Putting Art on Wheels and Taking It Back to the Streets

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Jaime Colsa owns a transport company that delivers ordinary consumer goods — computers, food, drinks. The contents of his trucks aren’t eye-catching, but his vehicles certainly are, adorned with paintings showing cartoonlike faces, dogs, brightly colored geometric patterns, spirals and landscapes.

These trucks that crisscross Spain have been painted by artists as part of the Truck Art Project. Financed by Mr. Colsa, the project aims in part to bring street art back to its roots.

“Thanks to people like Banksy, this kind of art has made its way into the gallery,” Mr. Colsa, 45, said here recently. “But I thought it would be interesting and challenging to do the opposite — to get artists out of the gallery or the museum and actually back on the street.”

Banksy is not among the participants, but many of Mr. Colsa’s truck painters, most of whom are Spanish, started out as street artists, though by now they have also exhibited in major galleries and museums.

Abraham Lacalle, whose work has been shown at the Reina Sofía Museum here, painted what he called a truck’s “explosion,” inspired by thoughts of what could happen to the merchandise transported inside.

Two years after completing his painting, Mr. Lacalle said in a phone interview that it was strange to see how trucks and vans had more recently also become associated with terrorism, after attacks in Nice, Berlin, London and, earlier this month, Barcelona.

“I painted with some sense of humor, imagining what could happen to the content of a truck in movement,” he said. “Nobody was then thinking about trucks as a tool of terrorism, so a work that was meant to be fun could now unintentionally appear pretty provocative.”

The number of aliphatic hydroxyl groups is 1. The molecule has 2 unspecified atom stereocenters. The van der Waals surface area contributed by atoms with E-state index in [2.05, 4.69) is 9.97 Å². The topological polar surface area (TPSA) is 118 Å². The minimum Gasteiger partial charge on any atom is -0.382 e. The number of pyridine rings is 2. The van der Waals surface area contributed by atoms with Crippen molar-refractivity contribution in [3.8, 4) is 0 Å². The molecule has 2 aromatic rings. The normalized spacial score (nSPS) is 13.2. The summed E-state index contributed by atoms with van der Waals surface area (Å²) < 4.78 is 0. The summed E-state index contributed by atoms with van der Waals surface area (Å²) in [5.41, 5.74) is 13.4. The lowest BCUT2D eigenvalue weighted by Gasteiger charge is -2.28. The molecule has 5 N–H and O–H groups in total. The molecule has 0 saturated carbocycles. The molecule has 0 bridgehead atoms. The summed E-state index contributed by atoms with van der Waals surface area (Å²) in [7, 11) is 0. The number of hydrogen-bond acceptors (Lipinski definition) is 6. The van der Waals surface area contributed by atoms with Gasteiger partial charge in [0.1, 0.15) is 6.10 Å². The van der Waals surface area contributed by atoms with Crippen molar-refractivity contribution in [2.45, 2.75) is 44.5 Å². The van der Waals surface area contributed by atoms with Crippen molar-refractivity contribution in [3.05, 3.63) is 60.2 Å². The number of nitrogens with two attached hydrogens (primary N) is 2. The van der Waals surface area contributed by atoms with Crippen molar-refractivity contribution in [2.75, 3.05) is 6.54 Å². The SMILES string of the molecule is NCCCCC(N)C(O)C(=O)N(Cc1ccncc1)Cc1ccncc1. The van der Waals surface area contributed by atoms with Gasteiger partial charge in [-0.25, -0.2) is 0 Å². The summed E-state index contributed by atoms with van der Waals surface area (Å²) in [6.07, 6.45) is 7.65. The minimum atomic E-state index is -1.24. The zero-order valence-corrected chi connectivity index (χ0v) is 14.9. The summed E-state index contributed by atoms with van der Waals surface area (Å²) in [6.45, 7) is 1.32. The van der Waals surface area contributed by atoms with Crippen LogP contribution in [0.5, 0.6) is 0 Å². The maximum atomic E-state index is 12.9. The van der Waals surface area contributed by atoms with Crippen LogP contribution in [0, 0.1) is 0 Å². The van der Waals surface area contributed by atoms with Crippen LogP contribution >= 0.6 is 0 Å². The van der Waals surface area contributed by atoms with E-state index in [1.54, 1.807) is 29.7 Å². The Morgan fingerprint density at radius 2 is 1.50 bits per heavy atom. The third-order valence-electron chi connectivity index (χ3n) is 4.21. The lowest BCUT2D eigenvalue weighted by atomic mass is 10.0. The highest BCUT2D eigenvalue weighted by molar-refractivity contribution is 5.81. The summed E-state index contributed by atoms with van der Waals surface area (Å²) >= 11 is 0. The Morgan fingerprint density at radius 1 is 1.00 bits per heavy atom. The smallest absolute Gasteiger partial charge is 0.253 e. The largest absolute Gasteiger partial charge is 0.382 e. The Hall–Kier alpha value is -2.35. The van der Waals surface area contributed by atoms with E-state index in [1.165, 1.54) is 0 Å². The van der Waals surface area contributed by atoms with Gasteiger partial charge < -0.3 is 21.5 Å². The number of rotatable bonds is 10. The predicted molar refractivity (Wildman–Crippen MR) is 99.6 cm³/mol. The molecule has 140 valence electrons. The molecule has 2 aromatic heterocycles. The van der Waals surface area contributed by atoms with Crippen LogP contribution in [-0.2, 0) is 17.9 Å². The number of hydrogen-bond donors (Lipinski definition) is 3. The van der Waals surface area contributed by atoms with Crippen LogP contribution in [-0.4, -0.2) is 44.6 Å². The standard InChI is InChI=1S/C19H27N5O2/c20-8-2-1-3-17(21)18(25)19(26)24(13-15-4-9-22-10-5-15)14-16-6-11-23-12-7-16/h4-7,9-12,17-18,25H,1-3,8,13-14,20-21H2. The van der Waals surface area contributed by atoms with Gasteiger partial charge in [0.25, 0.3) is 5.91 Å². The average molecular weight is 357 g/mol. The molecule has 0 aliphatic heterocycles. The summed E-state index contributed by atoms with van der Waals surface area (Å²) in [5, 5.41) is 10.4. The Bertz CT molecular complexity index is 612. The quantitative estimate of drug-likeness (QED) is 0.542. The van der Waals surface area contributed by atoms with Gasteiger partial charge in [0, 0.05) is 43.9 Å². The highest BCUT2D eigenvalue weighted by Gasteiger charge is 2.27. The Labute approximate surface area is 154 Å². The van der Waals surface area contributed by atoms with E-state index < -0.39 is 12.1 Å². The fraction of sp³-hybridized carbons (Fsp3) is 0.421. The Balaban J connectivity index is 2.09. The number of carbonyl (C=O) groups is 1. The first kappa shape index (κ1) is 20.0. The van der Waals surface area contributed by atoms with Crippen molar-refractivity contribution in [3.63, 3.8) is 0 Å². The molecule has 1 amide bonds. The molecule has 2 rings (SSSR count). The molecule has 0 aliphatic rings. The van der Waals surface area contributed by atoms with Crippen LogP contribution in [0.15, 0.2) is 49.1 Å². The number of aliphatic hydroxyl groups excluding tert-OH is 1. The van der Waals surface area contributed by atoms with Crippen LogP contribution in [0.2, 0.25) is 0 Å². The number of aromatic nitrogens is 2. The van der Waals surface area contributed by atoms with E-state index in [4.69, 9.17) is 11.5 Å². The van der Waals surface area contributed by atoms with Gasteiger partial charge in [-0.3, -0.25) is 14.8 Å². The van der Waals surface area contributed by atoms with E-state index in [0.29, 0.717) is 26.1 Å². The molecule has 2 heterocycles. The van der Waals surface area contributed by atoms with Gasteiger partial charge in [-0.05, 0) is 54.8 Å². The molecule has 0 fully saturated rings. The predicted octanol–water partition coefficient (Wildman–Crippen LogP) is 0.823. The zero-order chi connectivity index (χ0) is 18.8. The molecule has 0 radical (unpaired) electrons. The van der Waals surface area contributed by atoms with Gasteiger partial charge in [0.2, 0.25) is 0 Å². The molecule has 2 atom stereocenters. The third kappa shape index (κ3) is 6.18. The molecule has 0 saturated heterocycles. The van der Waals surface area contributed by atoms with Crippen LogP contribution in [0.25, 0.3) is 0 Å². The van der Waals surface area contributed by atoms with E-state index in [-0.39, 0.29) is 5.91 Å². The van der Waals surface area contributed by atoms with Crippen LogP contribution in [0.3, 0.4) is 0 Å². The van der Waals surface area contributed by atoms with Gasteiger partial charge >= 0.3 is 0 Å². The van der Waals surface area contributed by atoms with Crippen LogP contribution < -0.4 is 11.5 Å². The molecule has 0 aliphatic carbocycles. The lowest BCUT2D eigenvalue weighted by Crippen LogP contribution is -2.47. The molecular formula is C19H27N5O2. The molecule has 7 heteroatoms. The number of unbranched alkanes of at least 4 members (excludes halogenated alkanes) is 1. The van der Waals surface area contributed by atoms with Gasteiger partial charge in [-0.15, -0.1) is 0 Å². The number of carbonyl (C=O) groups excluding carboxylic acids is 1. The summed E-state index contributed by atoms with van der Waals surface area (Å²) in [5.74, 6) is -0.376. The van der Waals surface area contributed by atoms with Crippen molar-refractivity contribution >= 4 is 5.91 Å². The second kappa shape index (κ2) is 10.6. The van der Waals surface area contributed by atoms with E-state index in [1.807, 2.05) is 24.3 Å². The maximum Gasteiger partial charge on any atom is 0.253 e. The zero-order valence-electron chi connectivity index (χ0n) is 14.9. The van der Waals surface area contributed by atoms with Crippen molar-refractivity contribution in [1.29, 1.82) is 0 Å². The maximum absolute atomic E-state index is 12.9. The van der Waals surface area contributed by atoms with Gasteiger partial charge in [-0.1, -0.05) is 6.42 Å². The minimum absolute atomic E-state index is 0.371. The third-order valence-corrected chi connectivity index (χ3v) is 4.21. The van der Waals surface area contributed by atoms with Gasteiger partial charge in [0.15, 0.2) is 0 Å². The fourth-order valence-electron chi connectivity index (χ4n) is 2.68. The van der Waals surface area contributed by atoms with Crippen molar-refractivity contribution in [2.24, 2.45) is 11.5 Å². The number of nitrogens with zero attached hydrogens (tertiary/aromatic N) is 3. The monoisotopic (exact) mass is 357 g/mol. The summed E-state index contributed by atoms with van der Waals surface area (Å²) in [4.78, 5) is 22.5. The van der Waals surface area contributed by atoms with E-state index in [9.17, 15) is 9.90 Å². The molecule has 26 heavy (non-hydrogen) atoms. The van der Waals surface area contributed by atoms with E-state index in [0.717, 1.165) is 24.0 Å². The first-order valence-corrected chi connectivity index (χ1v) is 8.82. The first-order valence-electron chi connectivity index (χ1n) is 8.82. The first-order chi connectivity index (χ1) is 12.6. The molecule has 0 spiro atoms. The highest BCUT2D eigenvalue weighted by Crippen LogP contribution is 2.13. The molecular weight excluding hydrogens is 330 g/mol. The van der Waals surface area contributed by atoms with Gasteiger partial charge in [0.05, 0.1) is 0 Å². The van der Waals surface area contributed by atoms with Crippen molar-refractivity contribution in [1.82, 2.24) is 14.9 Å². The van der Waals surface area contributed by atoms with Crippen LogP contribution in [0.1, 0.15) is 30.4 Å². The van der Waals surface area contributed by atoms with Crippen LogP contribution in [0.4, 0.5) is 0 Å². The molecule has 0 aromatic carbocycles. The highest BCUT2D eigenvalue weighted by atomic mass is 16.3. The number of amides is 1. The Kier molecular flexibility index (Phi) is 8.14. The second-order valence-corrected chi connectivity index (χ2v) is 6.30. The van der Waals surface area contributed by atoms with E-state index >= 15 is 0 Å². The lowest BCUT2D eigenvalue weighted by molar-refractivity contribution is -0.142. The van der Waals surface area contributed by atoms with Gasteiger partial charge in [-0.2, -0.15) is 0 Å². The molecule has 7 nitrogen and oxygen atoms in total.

The most recent truck was painted by Nuria Mora, whose street art has been included in a show at the Tate Modern in London. Her truck sports a brightly colored geometric abstraction that she described as “a game of balance and tension.”

The truck project was born when Mr. Colsa commissioned an artist, Okuda San Miguel, to paint a mural in 2013 on a warehouse for his company, Palibex, on the outskirts of Madrid. When it was done, Mr. Colsa told Mr. San Miguel that “it was a real shame to have this great work on a warehouse that so few people then get to see it.”

The conversation shifted to whether the painting could have been done on a vehicle rather than a wall. So far, Mr. Colsa has spent about €300,000, or around $327,000, on the truck project, which is overseen by two curators, Fer Francés and Óscar Sanz.

In some ways, Mr. Sanz said, the project was “a wink to 30 years ago,” when artists were decorating “the trains and trucks of New York.” Some of those artists have become more established and also more used to painting on larger areas, like murals on buildings. But painting a truck is different.

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